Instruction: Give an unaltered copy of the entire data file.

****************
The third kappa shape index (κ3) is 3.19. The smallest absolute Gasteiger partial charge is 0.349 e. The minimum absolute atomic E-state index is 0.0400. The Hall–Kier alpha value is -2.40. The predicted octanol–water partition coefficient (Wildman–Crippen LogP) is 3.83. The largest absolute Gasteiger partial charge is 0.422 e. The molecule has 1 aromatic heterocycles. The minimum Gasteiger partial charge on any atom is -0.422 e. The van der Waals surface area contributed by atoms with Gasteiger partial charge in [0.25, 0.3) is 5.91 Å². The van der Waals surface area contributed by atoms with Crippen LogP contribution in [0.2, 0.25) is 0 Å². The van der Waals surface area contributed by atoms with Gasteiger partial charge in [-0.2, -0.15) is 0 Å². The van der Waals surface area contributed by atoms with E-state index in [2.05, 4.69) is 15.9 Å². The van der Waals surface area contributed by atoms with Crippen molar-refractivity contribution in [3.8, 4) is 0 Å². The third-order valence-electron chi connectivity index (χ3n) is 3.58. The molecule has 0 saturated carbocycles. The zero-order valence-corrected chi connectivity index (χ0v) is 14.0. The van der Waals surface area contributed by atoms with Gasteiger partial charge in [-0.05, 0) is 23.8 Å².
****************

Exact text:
The third kappa shape index (κ3) is 3.19. The smallest absolute Gasteiger partial charge is 0.349 e. The minimum absolute atomic E-state index is 0.0400. The Hall–Kier alpha value is -2.40. The predicted octanol–water partition coefficient (Wildman–Crippen LogP) is 3.83. The largest absolute Gasteiger partial charge is 0.422 e. The molecule has 1 aromatic heterocycles. The minimum Gasteiger partial charge on any atom is -0.422 e. The van der Waals surface area contributed by atoms with Gasteiger partial charge in [0.25, 0.3) is 5.91 Å². The van der Waals surface area contributed by atoms with Crippen LogP contribution in [0.2, 0.25) is 0 Å². The van der Waals surface area contributed by atoms with Gasteiger partial charge in [-0.2, -0.15) is 0 Å². The van der Waals surface area contributed by atoms with E-state index in [2.05, 4.69) is 15.9 Å². The van der Waals surface area contributed by atoms with Crippen molar-refractivity contribution in [3.8, 4) is 0 Å². The third-order valence-electron chi connectivity index (χ3n) is 3.58. The molecule has 0 saturated carbocycles. The zero-order valence-corrected chi connectivity index (χ0v) is 14.0. The van der Waals surface area contributed by atoms with Gasteiger partial charge in [-0.05, 0) is 23.8 Å².